The acknowledgment must provide the following information:
➜ Donor’s name
➜ Donor’s Social Security number
➜ Vehicle’s identification number
➜ Description of each donated item
➜ Good-faith estimate of any goods or services provided by the charity in exchange for the vehicle
The fair market value of any goods or services received by the donor reduces the amount of the charitable contribution deduction.
The acknowledgment also must contain the amount of sales proceeds if the vehicle was sold in an arm’s-length transaction. For a vehicle sold in an arm’s-length transaction with no material improvements, the amount of the donation is limited to the amount of the sales proceeds.
If the charity retains the vehicle for its own internal purposes, the acknowledgment must state that as well. Under those conditions, the taxpayer can deduct the fair market value of the vehicle.
If the charity sells the vehicle to a needy individual at a price below fair market value, the taxpayer is allowed to claim the fair market value as the deduction amount, provided the sale furthers the charity’s purpose. Most of these types of charities have as their purpose helping needy individuals by providing them with good-quality, low-cost automobiles.
When itemizing deductions, taxpayers should deduct charitable contributions on Schedule A and attach it to their Form 1040 tax return. In addition, they should remember to attach a copy of their 1098-C or similar acknowledgment.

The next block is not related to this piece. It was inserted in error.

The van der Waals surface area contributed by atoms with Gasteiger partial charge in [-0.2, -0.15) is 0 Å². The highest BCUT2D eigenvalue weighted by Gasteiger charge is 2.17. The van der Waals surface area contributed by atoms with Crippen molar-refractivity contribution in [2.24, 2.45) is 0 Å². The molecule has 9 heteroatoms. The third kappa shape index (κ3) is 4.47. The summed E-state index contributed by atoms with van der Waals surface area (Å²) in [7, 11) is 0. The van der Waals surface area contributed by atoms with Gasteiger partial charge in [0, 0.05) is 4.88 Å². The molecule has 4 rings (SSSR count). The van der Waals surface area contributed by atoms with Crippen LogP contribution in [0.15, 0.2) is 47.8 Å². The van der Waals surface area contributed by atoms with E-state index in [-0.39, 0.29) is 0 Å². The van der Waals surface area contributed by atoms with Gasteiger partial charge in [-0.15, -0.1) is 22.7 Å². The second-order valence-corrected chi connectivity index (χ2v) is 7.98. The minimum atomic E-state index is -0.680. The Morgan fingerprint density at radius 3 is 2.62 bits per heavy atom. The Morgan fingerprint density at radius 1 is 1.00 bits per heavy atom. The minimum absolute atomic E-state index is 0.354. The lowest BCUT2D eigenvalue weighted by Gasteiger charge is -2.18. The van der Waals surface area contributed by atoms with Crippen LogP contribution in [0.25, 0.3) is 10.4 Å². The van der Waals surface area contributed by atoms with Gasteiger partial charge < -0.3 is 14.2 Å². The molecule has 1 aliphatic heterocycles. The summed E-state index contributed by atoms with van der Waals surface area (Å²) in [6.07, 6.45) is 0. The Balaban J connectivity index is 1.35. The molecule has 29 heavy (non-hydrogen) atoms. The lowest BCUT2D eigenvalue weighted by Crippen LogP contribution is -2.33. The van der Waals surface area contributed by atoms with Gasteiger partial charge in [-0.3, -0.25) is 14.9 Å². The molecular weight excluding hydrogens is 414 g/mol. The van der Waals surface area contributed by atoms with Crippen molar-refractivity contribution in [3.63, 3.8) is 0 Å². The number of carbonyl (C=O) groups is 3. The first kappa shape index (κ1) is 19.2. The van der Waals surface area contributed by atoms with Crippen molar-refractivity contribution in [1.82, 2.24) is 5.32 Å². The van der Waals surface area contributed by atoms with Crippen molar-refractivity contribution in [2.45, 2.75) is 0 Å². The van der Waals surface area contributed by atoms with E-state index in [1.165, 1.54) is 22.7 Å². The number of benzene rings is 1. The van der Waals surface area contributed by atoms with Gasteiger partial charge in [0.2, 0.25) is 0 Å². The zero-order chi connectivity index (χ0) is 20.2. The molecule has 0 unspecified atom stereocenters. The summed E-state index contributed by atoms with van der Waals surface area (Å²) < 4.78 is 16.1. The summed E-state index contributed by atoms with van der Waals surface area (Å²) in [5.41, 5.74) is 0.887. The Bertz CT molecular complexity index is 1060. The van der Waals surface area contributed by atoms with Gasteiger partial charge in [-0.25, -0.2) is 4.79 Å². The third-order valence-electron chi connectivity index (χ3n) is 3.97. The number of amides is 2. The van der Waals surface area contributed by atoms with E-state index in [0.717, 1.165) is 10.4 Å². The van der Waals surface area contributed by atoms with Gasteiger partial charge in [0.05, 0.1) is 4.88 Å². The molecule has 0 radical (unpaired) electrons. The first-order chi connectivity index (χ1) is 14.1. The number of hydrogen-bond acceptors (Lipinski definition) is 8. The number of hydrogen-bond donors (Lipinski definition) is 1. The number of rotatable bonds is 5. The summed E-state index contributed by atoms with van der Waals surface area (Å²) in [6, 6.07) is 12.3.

©2015 CPAmerica International
With tax season 2014 fast approaching, a few tips regarding donating property seem in order.
Specifically, clothing, household items and cars are the most common items donated to qualified organizations.
To receive a tax deduction, you need to donate the property to a qualified organization. A qualified organization includes nonprofit groups that are religious, charitable, educational, scientific or literary in purpose, or that work to prevent cruelty to children or animals.
If you ask organizations whether they are qualified, most will be able to tell you.
The IRS has an online resource at IRS.gov. Click “Tools” and then “Exempt Organizations Select Check.” This online tool will allow you to search for qualified organizations.
The general rule regarding contributed property is that the amount of the charitable contribution is the fair market value of the property at the time of the contribution.
There are some special rules regarding clothing and household items. You cannot take a deduction for clothing or household items you donate unless the items are in good used condition or better.
The IRS is trying to stop people from donating items that are basically worn out and of no use to anyone. So, unless your donated items are in good condition, you will not be allowed to take a charitable contribution deduction.